The Jezebel Stereotype - Anti-black Imagery - Jim Crow Museum - Ferris State University
(2001) The portrait of black women as lascivious by nature is an enduring stereotype. The synchronic words connected with this pigeon-hole are singular in their focus: seductive, alluring, worldly, beguiling, tempting, and lewd. Historically, achromatic women, as a category, were portrayed as models of self-respect, self-control, and properness - even intersexual purity, but coloured women were often depicted as innately promiscuous, even predatory. It is factual that the "tragic mulatto" and "Jezebel" allocation the estimation of state sexually seductive, and both are antithetical to the desexualized mommy caricature; nevertheless, it is a mistake to take for granted that only, or even mainly, fair-complexioned negro women were sexually objectified by the astronomic indweller society.
The Truth Behind the "Strong Black Woman" Stereotype | Alternet
Because, reported to pop culture and media, we are likewise the workhorses. We are the brawling World starring “hood rats.” We are the cold, overeducated, work-obsessed sisters who will never marry. We are the women with the penetrative tongues and hands firmly on hips. We are the women who have, like Sojourner Truth, “plowed and planted and deepened into barns and no man could head us.” We are the forward chicks. On TV, we are the no-nonsense police chiefs and judges. Ultimately, the “strong black woman” stereotype is an albatross, at ratio with mortal American women’s very survival. But on that point is a dirty lateral to the perceived uncommon strength of black women.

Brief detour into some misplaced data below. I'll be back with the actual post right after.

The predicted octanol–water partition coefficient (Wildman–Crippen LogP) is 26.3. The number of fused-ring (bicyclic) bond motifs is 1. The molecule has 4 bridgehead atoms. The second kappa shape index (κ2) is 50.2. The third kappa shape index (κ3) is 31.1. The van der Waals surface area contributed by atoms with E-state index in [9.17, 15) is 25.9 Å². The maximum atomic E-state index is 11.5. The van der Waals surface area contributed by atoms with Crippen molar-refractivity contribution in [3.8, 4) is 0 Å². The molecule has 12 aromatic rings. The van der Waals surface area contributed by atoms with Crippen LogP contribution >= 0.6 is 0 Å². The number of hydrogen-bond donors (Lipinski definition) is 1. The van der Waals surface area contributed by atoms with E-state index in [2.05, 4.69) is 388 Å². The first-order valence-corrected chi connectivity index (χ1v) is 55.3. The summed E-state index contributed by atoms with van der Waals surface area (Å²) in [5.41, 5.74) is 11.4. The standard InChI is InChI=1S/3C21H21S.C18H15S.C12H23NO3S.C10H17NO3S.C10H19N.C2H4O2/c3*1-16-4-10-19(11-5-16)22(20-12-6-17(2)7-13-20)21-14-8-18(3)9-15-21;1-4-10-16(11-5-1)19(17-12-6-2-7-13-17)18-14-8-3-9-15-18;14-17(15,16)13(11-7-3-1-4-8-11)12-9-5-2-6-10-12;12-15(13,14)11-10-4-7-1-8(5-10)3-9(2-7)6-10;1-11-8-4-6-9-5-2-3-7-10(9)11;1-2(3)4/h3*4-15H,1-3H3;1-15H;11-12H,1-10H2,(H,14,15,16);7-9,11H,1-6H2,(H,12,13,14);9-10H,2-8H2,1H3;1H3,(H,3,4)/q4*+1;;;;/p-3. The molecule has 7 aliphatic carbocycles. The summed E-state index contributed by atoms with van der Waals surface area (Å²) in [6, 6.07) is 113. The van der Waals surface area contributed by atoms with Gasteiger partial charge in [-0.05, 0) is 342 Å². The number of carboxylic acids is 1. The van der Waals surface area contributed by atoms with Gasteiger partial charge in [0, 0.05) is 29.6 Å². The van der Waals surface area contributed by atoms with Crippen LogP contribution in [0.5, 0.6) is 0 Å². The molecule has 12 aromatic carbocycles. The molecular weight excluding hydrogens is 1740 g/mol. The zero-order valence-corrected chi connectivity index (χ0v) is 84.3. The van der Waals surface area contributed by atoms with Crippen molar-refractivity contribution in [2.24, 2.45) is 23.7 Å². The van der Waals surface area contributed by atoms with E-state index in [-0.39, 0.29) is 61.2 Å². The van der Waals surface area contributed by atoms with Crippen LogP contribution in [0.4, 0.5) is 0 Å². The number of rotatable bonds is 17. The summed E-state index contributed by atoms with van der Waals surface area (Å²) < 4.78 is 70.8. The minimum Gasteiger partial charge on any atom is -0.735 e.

There’s no such thing as a good stereotype. | Epiphany 2.0
Warning for profanity — tho' I’m departure to try and rein it in, as best I can. This rant has been partly triggered by yet another discussion of “strong creature characters” current in the blogosphere. Conservatives love wife Palin because she shoots things, and Ann Coulter because she thinks women should ne'er ask for help, and should transport guns (and vote the way their husbands tell them). We can bring interior the bacon and fry it up in a pan; we can do anything, The common reaction whenever someone complains astir the SFC stereotype is some like what I’m seeing in that io9 article thread: confusion, frustration, and large indefinite amount of, “But what about [insert favorite badass woman character]? Stereotypes work kind of like brain macros: if [circumstance A] occurs, then run [assumption 1], [assumption 2], and so on. (A good jumping-off point for this treatment is this io9 article, wherever I butted into the comments for a minute to pretty a great deal make this same point.) This isn’t a new discussion, of course; people somebody been speaking astir it for for a while on and off. We celebrate images suchlike this one, which has been all o'er my Facebook feed this week. The SFC has programmed us to anticipate “strong” whenever we see a cleaning lady with a gun, but not once we see a unarmed female person enduring thing that would break other human being. It’s ubiquitous; we see this role do in films, in books, in broadcasting games — and because it’s a stereotype, we’ve started to “see” it in existent life.